August 31, 2018

W. Gyude Moore is a visiting fellow at the Center for Global Development. He previously served as Liberia’s Minister of Public Works with oversight over the construction and maintenance of public infrastructure from December 2014 to January 2018.

Debt Trap or Much-Needed Investment?

The debt trap diplomacy case, however, has never been convincingly argued and its application in Africa is, at best, tenuous. The reality of Africa’s debt to China is not particularly remarkable when taken against the sources of continent’s external debt stock (see figure below). A number of African countries’ (Djibouti, Kenya, and Angola) debt obligations to China are alarming—as they would be regardless of creditor. China’s $115 billion credit to Africa between 2000 and 2016 is still less than 2 percent of the total $6.9 trillion of low and middle income countries’ debt stock. Recent studies have shown that China is not a driver of debt distress in Africa—yet. The language of debt trap diplomacy resonates more in Western countries, especially the United States, and is rooted in anxiety about China’s rise as a global power rather than in the reality of Africa.

A column chart of external government debt for Sub-Saharan Africa by official, private, and Chinese creditors

Continue reading entire article

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China’s Belt And Road Forum to Gather 37 World Leaders, and Representatives from Five Continents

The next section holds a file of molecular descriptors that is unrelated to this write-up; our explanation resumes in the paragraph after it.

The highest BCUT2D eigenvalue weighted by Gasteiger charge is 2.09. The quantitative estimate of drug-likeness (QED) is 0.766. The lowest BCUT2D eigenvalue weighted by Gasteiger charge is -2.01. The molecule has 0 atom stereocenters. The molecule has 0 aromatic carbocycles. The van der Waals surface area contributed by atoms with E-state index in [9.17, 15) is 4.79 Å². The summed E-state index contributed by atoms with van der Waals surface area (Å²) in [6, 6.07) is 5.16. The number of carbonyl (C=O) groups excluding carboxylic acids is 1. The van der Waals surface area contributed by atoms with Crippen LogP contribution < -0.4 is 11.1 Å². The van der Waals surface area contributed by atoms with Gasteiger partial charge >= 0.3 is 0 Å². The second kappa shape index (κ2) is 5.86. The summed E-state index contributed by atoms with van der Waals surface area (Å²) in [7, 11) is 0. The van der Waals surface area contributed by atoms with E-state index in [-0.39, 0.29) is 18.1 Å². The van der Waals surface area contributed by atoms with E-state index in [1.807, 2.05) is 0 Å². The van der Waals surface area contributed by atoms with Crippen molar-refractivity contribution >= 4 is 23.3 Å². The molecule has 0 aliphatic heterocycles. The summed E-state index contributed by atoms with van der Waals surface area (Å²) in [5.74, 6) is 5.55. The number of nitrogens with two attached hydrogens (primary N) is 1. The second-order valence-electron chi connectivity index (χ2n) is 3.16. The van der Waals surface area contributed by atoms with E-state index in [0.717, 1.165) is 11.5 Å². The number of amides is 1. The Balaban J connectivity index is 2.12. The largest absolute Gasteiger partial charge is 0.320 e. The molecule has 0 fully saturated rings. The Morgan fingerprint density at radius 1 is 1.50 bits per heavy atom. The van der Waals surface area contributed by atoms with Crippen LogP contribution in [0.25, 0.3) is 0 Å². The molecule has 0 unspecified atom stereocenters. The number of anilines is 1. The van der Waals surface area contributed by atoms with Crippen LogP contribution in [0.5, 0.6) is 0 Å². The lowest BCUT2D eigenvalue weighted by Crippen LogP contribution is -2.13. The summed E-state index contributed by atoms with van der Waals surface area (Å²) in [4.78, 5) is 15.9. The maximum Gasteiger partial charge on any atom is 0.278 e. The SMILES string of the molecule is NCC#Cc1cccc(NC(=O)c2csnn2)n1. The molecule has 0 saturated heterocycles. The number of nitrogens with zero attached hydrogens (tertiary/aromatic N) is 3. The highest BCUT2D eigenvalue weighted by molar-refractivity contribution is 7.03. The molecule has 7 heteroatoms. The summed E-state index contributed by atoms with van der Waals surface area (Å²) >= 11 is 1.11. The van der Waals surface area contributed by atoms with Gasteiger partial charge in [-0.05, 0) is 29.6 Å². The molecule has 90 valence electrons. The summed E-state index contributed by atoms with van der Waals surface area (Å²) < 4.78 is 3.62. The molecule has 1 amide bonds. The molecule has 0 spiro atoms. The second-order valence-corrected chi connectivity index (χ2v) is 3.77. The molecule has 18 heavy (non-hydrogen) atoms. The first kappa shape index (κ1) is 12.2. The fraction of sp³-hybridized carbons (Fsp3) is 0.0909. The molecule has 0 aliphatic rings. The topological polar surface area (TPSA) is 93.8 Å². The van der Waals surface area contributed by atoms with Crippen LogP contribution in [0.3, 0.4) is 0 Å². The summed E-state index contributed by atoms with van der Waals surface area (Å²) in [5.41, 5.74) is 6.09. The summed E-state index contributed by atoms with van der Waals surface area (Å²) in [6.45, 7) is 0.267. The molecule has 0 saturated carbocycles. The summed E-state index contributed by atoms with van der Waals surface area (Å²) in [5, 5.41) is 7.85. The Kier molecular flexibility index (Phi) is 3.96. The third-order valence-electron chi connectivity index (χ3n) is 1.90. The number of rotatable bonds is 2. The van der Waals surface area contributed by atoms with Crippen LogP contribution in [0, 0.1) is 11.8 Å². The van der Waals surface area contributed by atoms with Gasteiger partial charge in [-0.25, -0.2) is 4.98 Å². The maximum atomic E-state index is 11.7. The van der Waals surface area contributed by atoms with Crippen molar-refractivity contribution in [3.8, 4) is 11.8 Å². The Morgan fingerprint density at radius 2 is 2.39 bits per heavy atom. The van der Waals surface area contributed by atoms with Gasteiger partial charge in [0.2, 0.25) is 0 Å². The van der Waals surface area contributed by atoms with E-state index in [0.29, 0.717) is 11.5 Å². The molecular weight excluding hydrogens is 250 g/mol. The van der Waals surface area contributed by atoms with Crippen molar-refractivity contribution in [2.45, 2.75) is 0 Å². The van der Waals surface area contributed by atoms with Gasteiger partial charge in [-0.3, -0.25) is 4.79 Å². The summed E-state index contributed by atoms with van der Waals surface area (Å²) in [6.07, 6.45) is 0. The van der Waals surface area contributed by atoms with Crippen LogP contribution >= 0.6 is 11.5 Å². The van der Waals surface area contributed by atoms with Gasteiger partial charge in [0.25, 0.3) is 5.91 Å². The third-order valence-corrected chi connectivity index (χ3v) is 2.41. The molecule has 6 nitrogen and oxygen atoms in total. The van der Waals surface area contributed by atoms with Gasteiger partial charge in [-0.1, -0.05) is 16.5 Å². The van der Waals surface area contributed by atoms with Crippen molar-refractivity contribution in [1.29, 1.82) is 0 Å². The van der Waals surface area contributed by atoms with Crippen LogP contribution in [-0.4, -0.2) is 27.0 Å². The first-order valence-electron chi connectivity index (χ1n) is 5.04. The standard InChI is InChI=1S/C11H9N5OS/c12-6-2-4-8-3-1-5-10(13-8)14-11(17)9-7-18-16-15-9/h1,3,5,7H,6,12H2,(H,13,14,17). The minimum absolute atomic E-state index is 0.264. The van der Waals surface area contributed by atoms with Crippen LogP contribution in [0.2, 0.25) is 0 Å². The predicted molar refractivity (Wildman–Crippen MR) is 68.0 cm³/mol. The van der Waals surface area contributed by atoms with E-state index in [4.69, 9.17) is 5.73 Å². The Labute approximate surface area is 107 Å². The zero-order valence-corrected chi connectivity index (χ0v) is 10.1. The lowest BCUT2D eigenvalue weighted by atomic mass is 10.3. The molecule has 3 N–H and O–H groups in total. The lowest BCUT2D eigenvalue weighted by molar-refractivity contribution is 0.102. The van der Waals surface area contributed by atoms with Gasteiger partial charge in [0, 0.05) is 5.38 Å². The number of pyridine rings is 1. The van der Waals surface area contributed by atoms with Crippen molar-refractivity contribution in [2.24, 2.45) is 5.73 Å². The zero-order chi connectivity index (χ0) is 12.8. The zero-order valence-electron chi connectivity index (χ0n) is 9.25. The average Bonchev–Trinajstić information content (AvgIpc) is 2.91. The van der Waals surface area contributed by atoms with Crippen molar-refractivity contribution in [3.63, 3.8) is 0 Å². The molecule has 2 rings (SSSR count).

There will be no less than 37 heads of state and government attending China’s Second Belt and Road forum in Beijing next week, Chinese Foreign Minister Wang Yi said on Friday. In addition there will be 360 attendees at ministerial level, 100 leaders of international organizations and 5,000 participants. 4,000 reporters will also be attending the Forum, whose theme is “Belt and Road Cooperation, Shaping a Brighter Shared Future.”

“The second Belt and Road Forum will be held in Beijing on April 25-27. It will become China’s largest international event this year. Thirty-seven leaders of state and government will participate in the forum,” Wang told a press conference.  This will include the leaders of Austria, Egypt, Hungary, Italy, Russia, the United Arab Emirates and others. “Senior representatives” of France, Germany, Britain, Spain, Japan, the Republic of Korea and the European Union will also participate; other diplomatic representatives of the United States and North Korea will also be there. International Monetary Fund Managing Director, Christine Lagarde, and Antonio Guterres, the UN secretary- general, are also expected to participate, according to Wang.